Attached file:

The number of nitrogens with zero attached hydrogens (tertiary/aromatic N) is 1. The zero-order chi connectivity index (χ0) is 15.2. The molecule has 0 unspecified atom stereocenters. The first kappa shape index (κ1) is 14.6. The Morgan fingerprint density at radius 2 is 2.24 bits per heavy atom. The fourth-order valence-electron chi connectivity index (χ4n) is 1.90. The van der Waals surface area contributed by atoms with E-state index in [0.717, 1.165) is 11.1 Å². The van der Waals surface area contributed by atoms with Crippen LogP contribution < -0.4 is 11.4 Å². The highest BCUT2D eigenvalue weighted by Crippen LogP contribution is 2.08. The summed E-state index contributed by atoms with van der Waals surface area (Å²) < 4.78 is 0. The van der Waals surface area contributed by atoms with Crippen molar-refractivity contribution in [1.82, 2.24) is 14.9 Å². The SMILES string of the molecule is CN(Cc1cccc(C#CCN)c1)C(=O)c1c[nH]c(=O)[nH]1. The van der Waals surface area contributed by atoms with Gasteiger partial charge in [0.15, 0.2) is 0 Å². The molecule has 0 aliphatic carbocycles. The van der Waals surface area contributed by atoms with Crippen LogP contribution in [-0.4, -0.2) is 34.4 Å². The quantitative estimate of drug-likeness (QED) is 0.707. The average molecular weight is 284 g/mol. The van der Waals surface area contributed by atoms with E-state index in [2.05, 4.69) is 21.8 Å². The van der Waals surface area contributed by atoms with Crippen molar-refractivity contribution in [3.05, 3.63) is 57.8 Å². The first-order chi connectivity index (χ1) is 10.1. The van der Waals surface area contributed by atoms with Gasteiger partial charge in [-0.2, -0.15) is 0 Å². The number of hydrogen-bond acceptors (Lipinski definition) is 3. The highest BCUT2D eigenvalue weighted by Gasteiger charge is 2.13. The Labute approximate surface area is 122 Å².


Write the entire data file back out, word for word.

The number of nitrogens with zero attached hydrogens (tertiary/aromatic N) is 1. The zero-order chi connectivity index (χ0) is 15.2. The molecule has 0 unspecified atom stereocenters. The first kappa shape index (κ1) is 14.6. The Morgan fingerprint density at radius 2 is 2.24 bits per heavy atom. The fourth-order valence-electron chi connectivity index (χ4n) is 1.90. The van der Waals surface area contributed by atoms with E-state index in [0.717, 1.165) is 11.1 Å². The van der Waals surface area contributed by atoms with Crippen LogP contribution < -0.4 is 11.4 Å². The highest BCUT2D eigenvalue weighted by Crippen LogP contribution is 2.08. The summed E-state index contributed by atoms with van der Waals surface area (Å²) < 4.78 is 0. The van der Waals surface area contributed by atoms with Crippen molar-refractivity contribution in [1.82, 2.24) is 14.9 Å². The SMILES string of the molecule is CN(Cc1cccc(C#CCN)c1)C(=O)c1c[nH]c(=O)[nH]1. The van der Waals surface area contributed by atoms with Gasteiger partial charge in [0.15, 0.2) is 0 Å². The molecule has 0 aliphatic carbocycles. The van der Waals surface area contributed by atoms with Crippen LogP contribution in [-0.4, -0.2) is 34.4 Å². The quantitative estimate of drug-likeness (QED) is 0.707. The average molecular weight is 284 g/mol. The van der Waals surface area contributed by atoms with E-state index in [2.05, 4.69) is 21.8 Å². The van der Waals surface area contributed by atoms with Crippen molar-refractivity contribution in [3.05, 3.63) is 57.8 Å². The first-order chi connectivity index (χ1) is 10.1. The van der Waals surface area contributed by atoms with Gasteiger partial charge in [-0.2, -0.15) is 0 Å². The number of hydrogen-bond acceptors (Lipinski definition) is 3. The highest BCUT2D eigenvalue weighted by Gasteiger charge is 2.13. The Labute approximate surface area is 122 Å².